"[T]he research skills that I learned from both the English major and PWTC have made every challenge a little less daunting. Thanks to the program, I know how to write for an audience—my job now is to find out what exactly that audience knows and more importantly, what they don’t know."
"My English major is kind of my saving grace. I love being an English major."
Emily is currently finishing an honors thesis that analyzes the action role-playing video game NIER. Her project looks at gender and sexuality in NIER and uses queer theory to show how the game critiques traditional fairy tales.
"I am an African American woman, who has an invisible disability and is married to a Puerto Rican woman. I would have loved to read characters who I could see myself in, but unfortunately, I didn’t get that. So, I want to help create that space for people like me."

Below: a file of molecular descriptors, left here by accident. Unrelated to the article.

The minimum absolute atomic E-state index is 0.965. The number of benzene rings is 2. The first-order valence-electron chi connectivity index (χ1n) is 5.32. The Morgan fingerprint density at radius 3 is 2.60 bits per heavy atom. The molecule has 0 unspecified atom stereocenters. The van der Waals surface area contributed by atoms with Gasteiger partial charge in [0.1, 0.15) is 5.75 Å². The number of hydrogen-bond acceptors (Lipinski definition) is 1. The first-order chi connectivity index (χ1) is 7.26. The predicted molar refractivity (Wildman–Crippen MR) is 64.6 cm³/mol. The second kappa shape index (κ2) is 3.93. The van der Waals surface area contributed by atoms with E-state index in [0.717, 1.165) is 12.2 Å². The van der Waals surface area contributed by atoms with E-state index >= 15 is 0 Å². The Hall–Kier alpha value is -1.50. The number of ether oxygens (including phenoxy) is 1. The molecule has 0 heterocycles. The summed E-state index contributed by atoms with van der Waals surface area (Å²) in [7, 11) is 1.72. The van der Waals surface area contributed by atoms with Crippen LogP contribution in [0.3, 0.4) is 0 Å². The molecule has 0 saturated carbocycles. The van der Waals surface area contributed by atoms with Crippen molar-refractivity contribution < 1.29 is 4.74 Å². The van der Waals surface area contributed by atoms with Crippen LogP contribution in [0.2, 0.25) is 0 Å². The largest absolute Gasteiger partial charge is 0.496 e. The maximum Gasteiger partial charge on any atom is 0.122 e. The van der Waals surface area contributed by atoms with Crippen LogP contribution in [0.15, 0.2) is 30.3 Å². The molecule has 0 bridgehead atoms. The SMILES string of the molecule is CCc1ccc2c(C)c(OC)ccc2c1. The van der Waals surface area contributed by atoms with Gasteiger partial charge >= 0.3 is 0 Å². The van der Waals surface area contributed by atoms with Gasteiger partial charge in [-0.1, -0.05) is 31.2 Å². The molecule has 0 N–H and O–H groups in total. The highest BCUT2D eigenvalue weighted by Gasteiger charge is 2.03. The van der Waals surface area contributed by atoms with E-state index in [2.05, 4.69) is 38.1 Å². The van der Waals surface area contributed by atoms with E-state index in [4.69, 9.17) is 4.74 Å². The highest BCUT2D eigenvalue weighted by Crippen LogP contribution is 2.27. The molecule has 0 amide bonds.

"Go live in the real world. Seriously. It will give you a tremendous sense of perspective, and help you both survive law school and perform better as an attorney. Lawyers are called “counselor” for a reason: we are supposed to counsel our clients. To do that, you need empathy, understanding, and an ability to see the big picture."
"The joke about being an English major ending up as a well-spoken homeless person is stupid. There are so many opportunities available to people with the ability to communicate clearly: it’s a rarer skill than you may imagine, and remarkably valuable in many fields. But you need to go looking for it; you have to start by giving yourselves the marketable skills to succeed."